As covid-19 has been spreading throughout the country, Boudin has been outspoken in urging criminal-justice leaders to reduce their jail and prison populations. But he also acknowledges the difficulty of doing so. “The decision about whether or not to release a particular individual from custody is often a challenging one,” Boudin told me. “As a law-enforcement official, as a politician, you are always going to have in the back of your mind the fear that someone you release will end up committing another crime, potentially a serious crime, during a period when they otherwise would have been incarcerated. And that fear has driven decision-making for decades in the criminal-justice arena. That fear of a Willie Horton moment has driven decision-making, legislation, executive action around criminal justice.” But “crises like this force us all,” he said, “to look in the mirror and make difficult decisions, ask difficult questions about what our priorities are.”
Naturally, Boudin’s priorities are the same ones they were before the virus. As he boasted to NPR’s Terry Gross in an interview last week, “we’ve reduced the county jail population since I took office in January by nearly 40 percent.” Boudin argues: “Compared to March of 2019, this past month has seen a decrease in crime of approximately 40 percent. So we’re both decreasing the jail population and seeing a parallel decrease in crime rates.” Of course, it is not that surprising that crime is down (for now) with the whole state locked down. Boudin has his sights set on bigger national game: He recently told Forbes that “COVID-19 is highlighting that the system of mass incarceration, in and of itself, is violent because it exposes people to disease and other forms of violence, like sexual assault.”
Not all of his ideas are pro-criminal; he has also promoted temporary housing for victims of domestic violence. But the “Willie Horton” scenario that Boudin paints mainly as a public-relations problem is not hypothetical. Just yesterday, a Hillsborough County, Fla, inmate who was released due to coronavirus concerns was arrested for committing a murder in Tampa the day after his release:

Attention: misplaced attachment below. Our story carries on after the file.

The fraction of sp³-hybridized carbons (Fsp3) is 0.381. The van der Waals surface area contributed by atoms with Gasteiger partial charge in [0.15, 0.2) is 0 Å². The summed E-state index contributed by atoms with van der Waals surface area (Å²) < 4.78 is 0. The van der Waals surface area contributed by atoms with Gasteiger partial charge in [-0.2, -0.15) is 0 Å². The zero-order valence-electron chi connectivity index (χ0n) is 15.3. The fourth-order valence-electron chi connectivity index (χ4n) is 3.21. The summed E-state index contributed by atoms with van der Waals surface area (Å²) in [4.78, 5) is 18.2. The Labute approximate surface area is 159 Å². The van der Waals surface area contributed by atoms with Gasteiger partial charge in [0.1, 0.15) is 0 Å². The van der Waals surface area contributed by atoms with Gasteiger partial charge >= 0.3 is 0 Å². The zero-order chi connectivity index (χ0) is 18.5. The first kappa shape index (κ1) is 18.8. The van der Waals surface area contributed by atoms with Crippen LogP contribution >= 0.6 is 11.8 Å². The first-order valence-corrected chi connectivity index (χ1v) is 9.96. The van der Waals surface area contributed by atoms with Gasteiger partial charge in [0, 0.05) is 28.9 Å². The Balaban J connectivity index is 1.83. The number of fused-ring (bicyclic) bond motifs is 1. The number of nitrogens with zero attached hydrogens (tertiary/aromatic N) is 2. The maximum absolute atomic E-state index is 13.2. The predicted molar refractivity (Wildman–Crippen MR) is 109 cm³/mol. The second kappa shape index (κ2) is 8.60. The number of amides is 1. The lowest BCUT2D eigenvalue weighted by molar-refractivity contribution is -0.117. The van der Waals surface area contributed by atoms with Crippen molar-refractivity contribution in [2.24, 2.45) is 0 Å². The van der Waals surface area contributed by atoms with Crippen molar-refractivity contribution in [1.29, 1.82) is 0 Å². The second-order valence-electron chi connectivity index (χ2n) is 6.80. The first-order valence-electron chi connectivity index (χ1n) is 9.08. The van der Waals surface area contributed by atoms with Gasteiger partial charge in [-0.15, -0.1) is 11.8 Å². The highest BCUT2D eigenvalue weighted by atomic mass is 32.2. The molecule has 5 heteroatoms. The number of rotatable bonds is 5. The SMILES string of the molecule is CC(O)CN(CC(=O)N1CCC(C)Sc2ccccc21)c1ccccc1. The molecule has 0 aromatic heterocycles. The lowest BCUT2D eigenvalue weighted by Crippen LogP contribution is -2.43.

26-year-old Joseph Edward Williams . . . was just recently booked into jail on March 13 for possession of heroin (less than four grams), a third-degree felony, and possession drug paraphernalia, a first-degree misdemeanor. . . . He was previously convicted of two felony offenses including burglary of an unoccupied conveyance in 2012 and felon in possession of a firearm in 2018, in addition to five misdemeanor convictions. Throughout the course of his criminal history, Williams has been arrested for 35 charges in total.
You will notice that Williams had been arrested for nonviolent offenses.
Consistent with his prior advocacy for arresting federal immigration officers, Boudin demanded that Gavin Newsom, California’s arch-progressive governor, shut down federal immigration detention facilities. Even for Newsom, who has taken to referring to the onetime Bear Flag Republic as a “nation-state,” seizing federal property and reenacting Fort Sumter was a step too far. As Newsom’s press secretary conceded, “the federal government has exclusive authority over immigration law.”
Responsible law enforcement requires continually reevaluating the lessons of public safety. The great success of crime reduction since the early 1990s counsels against unlearning the lessons of that era. That does not mean that society should stop asking hard questions about what criminal-justice reforms could be undertaken safely. But a left-wing radical who is ideologically opposed to previous successes and who takes an adversarial stance toward the entire enterprise of law enforcement is unlikely to strike the right balance.